Rachel’s grandson attends a cooperative preschool in San Francisco. (Which brings up the question, do preschoolers “attend” anything? Don’t they just “go”?). Anyway, Glenridge (the name of the school) had been running low on capes. The kids use them for “dramatic play”. For those not rearing 21st century children in the 21st century, dramatic play is what used to be called “dress up”, “playing house”, or the hopelessy anachronistic “cowboys and indians.”
So, Rachel was volunteered to provide the Glenridge Cape Stimulus Package of 2009 (formerly known as the Cape Bailout). After some carping about boy colors and girl colors, we settled on a package that kept both sides of the aisle happy. In typical Rachel fashion, she couldn’t resist tucking in a few earmarks of her own.
The first cape was a fairly standard cape that used blue fabric featuring glow-in-the-dark stars. Since it was bedtime for the aforementioned grandkids, it was an instant hit. We’ll call it the “Glow Cape”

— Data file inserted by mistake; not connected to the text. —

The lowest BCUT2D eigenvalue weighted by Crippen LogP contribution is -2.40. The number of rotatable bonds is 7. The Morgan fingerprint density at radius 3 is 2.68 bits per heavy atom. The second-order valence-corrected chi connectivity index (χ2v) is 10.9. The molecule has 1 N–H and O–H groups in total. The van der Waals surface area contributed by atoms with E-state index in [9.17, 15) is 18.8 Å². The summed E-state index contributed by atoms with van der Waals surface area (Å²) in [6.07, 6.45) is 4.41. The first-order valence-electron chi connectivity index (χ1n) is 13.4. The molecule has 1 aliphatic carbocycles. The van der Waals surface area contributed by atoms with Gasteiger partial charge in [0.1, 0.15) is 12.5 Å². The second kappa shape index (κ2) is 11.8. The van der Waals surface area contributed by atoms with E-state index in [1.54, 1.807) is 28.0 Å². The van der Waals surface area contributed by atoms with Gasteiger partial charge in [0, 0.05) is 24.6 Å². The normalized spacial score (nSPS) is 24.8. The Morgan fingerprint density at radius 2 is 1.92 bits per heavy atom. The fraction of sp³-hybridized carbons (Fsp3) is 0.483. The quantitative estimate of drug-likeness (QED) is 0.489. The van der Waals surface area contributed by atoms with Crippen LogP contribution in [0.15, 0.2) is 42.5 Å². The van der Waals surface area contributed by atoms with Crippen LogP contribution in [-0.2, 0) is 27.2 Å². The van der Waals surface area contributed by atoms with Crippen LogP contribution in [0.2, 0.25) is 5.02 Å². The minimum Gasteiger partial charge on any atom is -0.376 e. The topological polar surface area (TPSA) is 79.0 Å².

Next up was the Star Cape. This feature would be a another simple blue cape with black stars, meant to appeal to the dramatic playing superhero set. However, Rachel couldn’t resist adding a yellow triangle to the back of the cape.
The last one for the night was the Psychedelic Cape. No one knows where Rachel acquired the fabric, but it inspired a lively debate about its origins. I argued for the Beatle’s Yellow Submarine as inspiration, my wife went for a 50′s suburban island-fantasy and Rachel did the sewing. We took some action shots of the gathers and her granddaughter modeled it the next morning.
The final cape, created the next morning, was a traditional red cape, with a high neck and light blue ribbon. Unfortunately, all the models were in bed, so I got to velcro it around my neck.